Re: [OPE-L] The Law of Value and Rib Tips

From: Gerald_A_Levy@MSN.COM
Date: Sun Feb 13 2005 - 09:56:29 EST

Hi Phil:

For those who want to read something 'new',  skip I.  and scroll
down to section II.

I. Summary?

> I do not conflate price with value.  The embodied labour value of a
> produced commodity is intrinsic to that commodity.  The value of the
> money that the commodity sells for is intrinsic to the money.  They are
> quite distinct, despite being equal.

Well, I see your point (that's progress, I guess) but I don't agree with it.
While I agree with what I take to be a major point of yours (the way I
would put it is as follows: the value-form is a necessary form of appearance
of value and the money-form is a necessary form of appearance of the
value-form; hence value, use-value, exchange-value, and money are all
"intrinsic" to the commodity-form). The disagreement (which I simply want
to note for the sake of clarity; we don't have to discuss it now) is that I
believe that value only equals the quantity of money that commodities sell
for on average in the aggregate (with a caveat explained in the next
section).   OTOH,  you  wrote that "Value, as recognized by money,
cannot fail to equal prices"; value and market prices "are equal. There is
nothing to explain."   While I don't want to get into a textual debate at
this time on Marx's perspective, I think that a perspective that allows
for divergences between value and market price (and various
intermediary forms of price, including POP)  allows us to better grasp
price determination by specific firms in particular branches of production.
But, we don't seem to agree on this point, so I guess we should move
on to other issues.

II. On sunspots and nature:

I had asked: what commodity prices are caused to change by sunspots?

Your reply  "Probably most prices are affected but since sunspots
affect weather agricultural prices would be most affected" is a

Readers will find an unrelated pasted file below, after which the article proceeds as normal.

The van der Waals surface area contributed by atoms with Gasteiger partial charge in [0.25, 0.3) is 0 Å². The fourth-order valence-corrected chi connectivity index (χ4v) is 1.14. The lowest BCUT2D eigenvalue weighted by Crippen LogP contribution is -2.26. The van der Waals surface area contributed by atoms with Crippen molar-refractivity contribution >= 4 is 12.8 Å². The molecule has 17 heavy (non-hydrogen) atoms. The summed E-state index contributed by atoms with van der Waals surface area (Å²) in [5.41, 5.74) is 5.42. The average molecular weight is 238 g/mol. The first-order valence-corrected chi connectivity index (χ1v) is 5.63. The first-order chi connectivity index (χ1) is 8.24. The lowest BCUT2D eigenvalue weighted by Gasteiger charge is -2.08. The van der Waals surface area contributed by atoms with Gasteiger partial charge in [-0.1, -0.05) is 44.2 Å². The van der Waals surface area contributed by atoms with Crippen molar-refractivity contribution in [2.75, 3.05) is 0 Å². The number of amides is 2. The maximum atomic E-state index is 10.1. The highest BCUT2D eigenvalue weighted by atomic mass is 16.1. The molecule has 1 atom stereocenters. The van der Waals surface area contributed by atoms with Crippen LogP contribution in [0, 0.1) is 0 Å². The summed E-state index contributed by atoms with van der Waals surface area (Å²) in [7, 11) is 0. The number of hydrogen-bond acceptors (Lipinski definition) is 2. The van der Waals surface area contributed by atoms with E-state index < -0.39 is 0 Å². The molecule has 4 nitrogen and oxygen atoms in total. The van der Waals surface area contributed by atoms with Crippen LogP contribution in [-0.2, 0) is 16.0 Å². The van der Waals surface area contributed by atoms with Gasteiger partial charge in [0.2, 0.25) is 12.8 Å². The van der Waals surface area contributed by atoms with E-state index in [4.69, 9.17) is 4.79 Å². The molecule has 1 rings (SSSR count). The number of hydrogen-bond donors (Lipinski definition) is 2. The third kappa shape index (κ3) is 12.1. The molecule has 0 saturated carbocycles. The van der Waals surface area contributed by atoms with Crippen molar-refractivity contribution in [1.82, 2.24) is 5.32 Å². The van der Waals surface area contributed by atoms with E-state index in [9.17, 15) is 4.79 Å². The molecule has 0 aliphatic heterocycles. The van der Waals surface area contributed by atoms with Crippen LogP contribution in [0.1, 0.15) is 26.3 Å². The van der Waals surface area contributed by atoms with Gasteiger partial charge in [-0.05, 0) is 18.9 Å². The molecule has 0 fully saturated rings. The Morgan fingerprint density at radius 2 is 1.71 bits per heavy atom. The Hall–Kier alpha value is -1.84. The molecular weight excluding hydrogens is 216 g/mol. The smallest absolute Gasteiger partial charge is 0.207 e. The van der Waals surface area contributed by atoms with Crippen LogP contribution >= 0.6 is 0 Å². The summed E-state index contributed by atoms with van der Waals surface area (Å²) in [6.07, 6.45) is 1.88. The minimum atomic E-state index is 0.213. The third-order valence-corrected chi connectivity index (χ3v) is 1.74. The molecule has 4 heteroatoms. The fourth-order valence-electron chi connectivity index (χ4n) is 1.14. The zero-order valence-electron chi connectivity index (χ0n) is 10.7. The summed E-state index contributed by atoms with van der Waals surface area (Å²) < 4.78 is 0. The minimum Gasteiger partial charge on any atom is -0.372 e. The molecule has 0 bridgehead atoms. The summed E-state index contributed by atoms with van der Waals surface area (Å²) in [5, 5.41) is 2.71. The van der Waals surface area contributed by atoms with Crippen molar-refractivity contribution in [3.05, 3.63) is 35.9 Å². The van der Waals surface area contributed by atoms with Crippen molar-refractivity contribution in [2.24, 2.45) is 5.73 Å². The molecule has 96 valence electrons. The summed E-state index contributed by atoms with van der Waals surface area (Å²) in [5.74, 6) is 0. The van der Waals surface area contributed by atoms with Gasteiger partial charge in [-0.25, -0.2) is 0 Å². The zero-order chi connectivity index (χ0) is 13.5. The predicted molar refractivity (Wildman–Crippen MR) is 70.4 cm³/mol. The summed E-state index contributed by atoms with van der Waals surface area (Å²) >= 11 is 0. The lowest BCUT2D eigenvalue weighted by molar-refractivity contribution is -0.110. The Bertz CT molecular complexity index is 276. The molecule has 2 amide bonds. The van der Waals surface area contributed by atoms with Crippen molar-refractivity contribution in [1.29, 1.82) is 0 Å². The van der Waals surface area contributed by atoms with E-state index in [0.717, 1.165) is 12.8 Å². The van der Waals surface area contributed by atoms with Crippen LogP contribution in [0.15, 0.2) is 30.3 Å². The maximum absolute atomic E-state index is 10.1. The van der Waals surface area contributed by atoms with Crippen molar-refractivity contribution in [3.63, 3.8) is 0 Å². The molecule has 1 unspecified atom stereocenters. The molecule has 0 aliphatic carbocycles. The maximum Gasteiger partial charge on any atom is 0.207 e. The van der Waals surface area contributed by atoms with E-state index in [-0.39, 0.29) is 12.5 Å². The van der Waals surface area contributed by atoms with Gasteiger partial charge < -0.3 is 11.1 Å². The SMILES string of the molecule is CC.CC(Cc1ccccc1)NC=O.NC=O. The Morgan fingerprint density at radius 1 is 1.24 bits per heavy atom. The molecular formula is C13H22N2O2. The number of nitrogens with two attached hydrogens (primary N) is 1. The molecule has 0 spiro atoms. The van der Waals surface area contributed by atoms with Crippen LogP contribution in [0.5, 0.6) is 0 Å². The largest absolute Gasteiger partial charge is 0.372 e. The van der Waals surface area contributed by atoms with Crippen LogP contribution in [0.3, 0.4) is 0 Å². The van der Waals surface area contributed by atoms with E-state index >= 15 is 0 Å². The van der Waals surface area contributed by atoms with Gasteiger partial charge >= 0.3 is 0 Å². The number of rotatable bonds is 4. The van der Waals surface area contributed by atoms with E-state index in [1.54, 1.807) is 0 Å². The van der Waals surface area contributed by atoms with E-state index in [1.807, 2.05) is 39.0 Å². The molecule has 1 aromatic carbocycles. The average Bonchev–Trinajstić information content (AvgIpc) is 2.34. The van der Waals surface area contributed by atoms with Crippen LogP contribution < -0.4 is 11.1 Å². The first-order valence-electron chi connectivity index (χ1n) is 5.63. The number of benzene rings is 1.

reasonable proposition.  Even so -- despite your later reference to
a study on wheat prices in the US in the XX century -- I am not
convinced.  But, I  have an open mind on this question so I am
willing to be convinced.

But, I don't think either one of us really want to discuss the
economic influence of sunspots. However, I'm glad you raised the
issue because it returns us to what seemed to be the point that
Red Kronstandt was driving at in the message I amended to my
2/9 post (the one where RK was replying to Matt Forstater)
which concerns the "material substratum ... which is furnished
by Nature without the help of man."  What RK seems to be
getting at is the assertion that  the LOV and orthodox theory
both  "ignore the contribution of Nature."

Marx's answer to this, I believe, is that both labor and nature
create wealth.  That is, he makes a distinction between wealth
(which, of course, tends to take the commodity-form under
capitalism) and value.

All well and good (I believe), but what percentage of the
wealth of bourgeois society (and the wealth inherited from
pre-capitalist modes of production) is a consequence of the
contribution of nature?   I don't think we have any way of
determining that.  However,  an implication of the foregoing
is that the *sum of values can not equal the sum of prices*
(NB: I wrote prices rather than POP because certain sectors,
e.g. natural monopolies, are excluded from the determination
of POP and the general rate of profit) since the sum of
prices should equal some amount *greater than* the sum of
value because some portion of output which has exchange-
value  takes the form of wealth rather than representing

How would you (and others on the list should they choose
to reply) explain the "contribution of Nature" to the creation of
wealth?  What then are the macroeconomic implications?

In solidarity, Jerry

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